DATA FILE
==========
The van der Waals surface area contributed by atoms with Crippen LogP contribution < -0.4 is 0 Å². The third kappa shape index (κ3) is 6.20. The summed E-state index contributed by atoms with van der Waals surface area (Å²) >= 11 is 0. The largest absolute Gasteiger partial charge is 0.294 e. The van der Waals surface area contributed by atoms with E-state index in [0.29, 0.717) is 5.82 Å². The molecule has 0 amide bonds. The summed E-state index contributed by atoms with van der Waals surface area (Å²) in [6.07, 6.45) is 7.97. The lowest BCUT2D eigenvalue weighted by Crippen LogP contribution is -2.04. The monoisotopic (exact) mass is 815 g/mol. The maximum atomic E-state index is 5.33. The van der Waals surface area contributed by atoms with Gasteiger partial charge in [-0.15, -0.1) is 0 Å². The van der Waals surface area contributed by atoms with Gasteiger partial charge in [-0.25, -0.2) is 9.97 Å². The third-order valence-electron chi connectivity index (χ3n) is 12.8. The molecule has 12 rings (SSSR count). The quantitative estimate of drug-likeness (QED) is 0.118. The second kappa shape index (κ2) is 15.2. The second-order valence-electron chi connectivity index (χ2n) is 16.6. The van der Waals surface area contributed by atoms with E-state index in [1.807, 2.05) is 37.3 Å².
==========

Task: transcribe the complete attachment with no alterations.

The van der Waals surface area contributed by atoms with Crippen LogP contribution < -0.4 is 0 Å². The third kappa shape index (κ3) is 6.20. The summed E-state index contributed by atoms with van der Waals surface area (Å²) >= 11 is 0. The largest absolute Gasteiger partial charge is 0.294 e. The van der Waals surface area contributed by atoms with E-state index in [0.29, 0.717) is 5.82 Å². The molecule has 0 amide bonds. The summed E-state index contributed by atoms with van der Waals surface area (Å²) in [6.07, 6.45) is 7.97. The lowest BCUT2D eigenvalue weighted by Crippen LogP contribution is -2.04. The monoisotopic (exact) mass is 815 g/mol. The maximum atomic E-state index is 5.33. The van der Waals surface area contributed by atoms with Gasteiger partial charge in [-0.15, -0.1) is 0 Å². The van der Waals surface area contributed by atoms with Gasteiger partial charge in [-0.25, -0.2) is 9.97 Å². The third-order valence-electron chi connectivity index (χ3n) is 12.8. The molecule has 12 rings (SSSR count). The quantitative estimate of drug-likeness (QED) is 0.118. The second kappa shape index (κ2) is 15.2. The second-order valence-electron chi connectivity index (χ2n) is 16.6. The van der Waals surface area contributed by atoms with E-state index in [1.807, 2.05) is 37.3 Å².